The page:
Mailing it in, Dec. 22 2006 edition

December 22nd, 2006 → 12:33 pm @ // 11 Comments

And the prize for lazy story of the day goes to…ESPN’s Jim Caple’s “Empirically Speaking,” the latest in an onslaught of stories about how the Red Sox’s profligate ways have, in essence, made them the newest member of the Evil Empire Club.

If you want to throw stones at the Sox for the manner in which they’ve opened their wallets this offseason, you have plenty of good-sized rocks to choose from. The most obvious, of course, is the way Theo cried poverty at the trade deadline, only to offer J.D. Drew a 5-year, $70-million deal at the season’s end. (At the very least, that seems to have been a misreading of the market.)

That, of course, would involve some analysis. Instead, Caple makes fun of the Red Sox’s $51,111,111.11 posting bid for Matsuzaka (“when you have the luxury of slapping $1,111,111.11 on a bid for the pure look of it, you definitely are not living in the same neighborhood as the Kansas City Royals or Pittsburgh Pirates (or even the Chicago White Sox, for that matter)”) and compares John Henry to the Boss (“It’s to the point that if John Henry gained 40 pounds and started acting like an ass, you would think George Steinbrenner owned the Red Sox”).

Huh? The Sox’s bid of $51 million was arrived at because they thought it possible another team would bid $50 million; that’s a common tactic in blind bids (just ask Bob Barker+). Adding on $100,000 more was done for the same reason. The extra .002 percent represented by the final $11,111.11 was done because of the number 11’s significance to Henry (which I explain in Feeding the Monster). That relatively puny amount is something the White Sox (or even the Royals) could afford.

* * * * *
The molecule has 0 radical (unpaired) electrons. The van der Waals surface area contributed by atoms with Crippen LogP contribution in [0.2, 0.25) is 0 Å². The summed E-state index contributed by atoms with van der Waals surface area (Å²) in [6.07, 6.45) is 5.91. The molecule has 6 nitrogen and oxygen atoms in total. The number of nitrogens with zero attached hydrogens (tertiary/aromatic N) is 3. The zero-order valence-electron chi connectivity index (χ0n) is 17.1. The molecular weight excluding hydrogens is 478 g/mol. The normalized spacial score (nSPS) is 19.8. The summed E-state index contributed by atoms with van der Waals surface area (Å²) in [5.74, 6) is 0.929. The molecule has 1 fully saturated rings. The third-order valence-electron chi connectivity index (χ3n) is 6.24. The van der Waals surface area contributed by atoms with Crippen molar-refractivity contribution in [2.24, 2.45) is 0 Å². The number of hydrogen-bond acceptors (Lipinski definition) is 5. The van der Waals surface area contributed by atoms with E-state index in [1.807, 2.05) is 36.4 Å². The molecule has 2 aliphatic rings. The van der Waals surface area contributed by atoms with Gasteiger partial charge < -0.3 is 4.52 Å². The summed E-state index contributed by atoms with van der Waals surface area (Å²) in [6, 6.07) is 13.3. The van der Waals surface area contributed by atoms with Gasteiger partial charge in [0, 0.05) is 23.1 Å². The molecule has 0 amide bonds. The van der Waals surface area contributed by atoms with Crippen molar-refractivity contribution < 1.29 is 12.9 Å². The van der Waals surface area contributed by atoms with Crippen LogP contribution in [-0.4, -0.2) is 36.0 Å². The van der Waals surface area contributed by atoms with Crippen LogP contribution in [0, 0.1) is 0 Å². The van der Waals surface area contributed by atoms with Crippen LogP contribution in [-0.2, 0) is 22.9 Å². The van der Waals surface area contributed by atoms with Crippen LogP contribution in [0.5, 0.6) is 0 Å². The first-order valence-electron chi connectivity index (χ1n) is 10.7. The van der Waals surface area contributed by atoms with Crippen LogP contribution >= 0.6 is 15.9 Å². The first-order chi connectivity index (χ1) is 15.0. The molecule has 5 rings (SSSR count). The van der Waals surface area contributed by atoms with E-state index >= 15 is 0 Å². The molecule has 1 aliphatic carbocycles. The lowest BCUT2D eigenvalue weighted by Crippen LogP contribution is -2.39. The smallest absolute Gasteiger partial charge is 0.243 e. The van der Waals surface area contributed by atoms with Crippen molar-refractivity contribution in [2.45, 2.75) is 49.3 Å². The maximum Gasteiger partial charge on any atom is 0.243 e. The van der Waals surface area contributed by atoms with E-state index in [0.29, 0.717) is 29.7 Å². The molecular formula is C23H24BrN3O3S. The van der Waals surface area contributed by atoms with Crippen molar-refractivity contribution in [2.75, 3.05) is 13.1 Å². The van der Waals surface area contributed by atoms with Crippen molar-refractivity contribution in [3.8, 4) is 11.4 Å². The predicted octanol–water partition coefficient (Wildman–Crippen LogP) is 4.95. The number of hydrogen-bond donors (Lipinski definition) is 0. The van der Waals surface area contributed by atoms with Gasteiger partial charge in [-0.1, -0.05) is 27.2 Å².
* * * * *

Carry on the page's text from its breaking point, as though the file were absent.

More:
As for comparing JWH to Steinbrenner, I’m not sure where to start. Those people that consider big, blustering George offensive think so, at least in part, because of the way he blindly throws around money, overruling Brian Cashman, his beleaguered GM, in the process. Signing the 41-year-old Randy Johnson to a multi-year deal when Cashman was advocating picking up Carlos Beltran is a case in point: there was no rationale for throwing away that kind of dough on an arthritic giant except for the fact that the Sox had Schilling and George wanted a “warrior” of his own. Regardless of what you think about the Red Sox’s posting fee, there is a clear rationale for spending resources on a pitcher like Matsuzaka, a phenomenal talent whose best years are in front of him, not behind him.

Caple sets up plenty of other equally silly straw men:

* “No team has ever paid more money for a world championship than did the 2004 Red Sox.” And no National League team has paid more money to lose a world championship than did the 2004 St. Louis Cardinals. And no team’s payroll has topped $100 million in three of the past four years without even making it to the World Series expect the New York Mets. And no team has spent over $100 million in payroll and put up a losing record except the 2002 Rangers. Since they don’t win, I guess they’re not Evil Empires but just…stupid? What’s more, because of the unbalanced schedule, comparing the payrolls of teams in different divisions doesn’t really make sense. The Yankees’ 2006 payroll was 60 percent higher than the Red Sox’s, a greater percentage than that between any division winner and either of the two teams that finished behind it.

* “Further, when those Red Sox recorded the final out of that World Series, not a single player on the field was homegrown.” True, but that has absolutely nothing to do with what the Red Sox under the new ownership group has/had done, because it hadn’t been in place long enough to have a significant impact on minor league players who’d worked their way through the system to the point where they’d be in the bigs. (What’s more, Trot Nixon and Kevin Youkilis were both on the WS roster; Tim Wakefield, Derek Lowe, and Jason Varitek had been acquired early in their careers (Tek’s never played a major league game for another team) and David Ortiz, Kevin Millar, and Bill Mueller were all on-the-cheap pick ups and not Evil Empire-like acquisitions).